Examine the ways in which childhood can be said to be socially constructed (24 marks)
Timed 20 minutes
A social construction is used to describe something that is created by society. It differs from place to place, culture to culture and time to time. Childhood is seen as a social construction as there is no ‘fixed’ experience of childhood, what kind of childhood a child in the UK goes through will be drastically different to the kind a child in Kenya, or middle age UK went through. Therefore, childhood is not universal but constructed by society and in our culture, many different factors contribute to this construction.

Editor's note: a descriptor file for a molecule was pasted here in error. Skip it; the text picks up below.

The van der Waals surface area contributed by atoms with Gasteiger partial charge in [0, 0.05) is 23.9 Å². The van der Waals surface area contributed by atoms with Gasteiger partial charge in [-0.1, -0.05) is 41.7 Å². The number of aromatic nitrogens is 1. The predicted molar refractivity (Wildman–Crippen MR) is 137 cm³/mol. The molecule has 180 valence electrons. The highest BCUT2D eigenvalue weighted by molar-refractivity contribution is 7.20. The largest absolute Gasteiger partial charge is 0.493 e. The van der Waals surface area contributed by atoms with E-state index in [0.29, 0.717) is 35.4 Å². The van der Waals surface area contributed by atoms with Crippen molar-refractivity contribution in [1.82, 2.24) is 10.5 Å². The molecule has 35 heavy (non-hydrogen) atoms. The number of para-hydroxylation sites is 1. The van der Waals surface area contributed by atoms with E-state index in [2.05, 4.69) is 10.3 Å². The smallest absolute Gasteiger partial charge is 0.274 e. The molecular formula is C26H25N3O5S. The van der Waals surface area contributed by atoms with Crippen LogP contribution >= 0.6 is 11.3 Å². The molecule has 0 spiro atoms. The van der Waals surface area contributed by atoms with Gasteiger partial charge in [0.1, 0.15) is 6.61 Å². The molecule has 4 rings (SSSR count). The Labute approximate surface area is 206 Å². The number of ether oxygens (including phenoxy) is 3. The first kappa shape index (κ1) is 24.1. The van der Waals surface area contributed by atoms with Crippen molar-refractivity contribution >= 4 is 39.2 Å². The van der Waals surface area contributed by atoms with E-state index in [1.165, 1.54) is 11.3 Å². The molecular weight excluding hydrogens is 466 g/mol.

One of the most notable things to examine when looking at what causes childhood to be socially constructed is the work of Aries (1960). Aries used secondary sources and paintings to study middle age childhood in Britain. He found that children were essential mini-adults and that the law often made no distinction between children and adults. Children worked, they were required too and were seen as an economic asset. This is drastically different from our notion of childhood today and therefore we can see how childhood adapts to fit the culture it is in. In the middle ages, pre-industrial Britain, more workers were needed in factories and so children were workers. As children were workers, they did not require an education, and just needed to do labour like adults. Their responsibilities were the same as adults which made them adopt this ‘mini adult’ status. So, it is easy to see that the needs of society economically are a factor that contribute to the construction of childhood. If we need children to work, we will adapt childhood so that it is seen as a norm to have children as workers. While Aries work is influential in examining how childhood is socially constructed, it has been criticised for using these secondary sources, meaning that it makes it harder for us to be clear Aries got the correct interpretation. If not, then we have a wrong...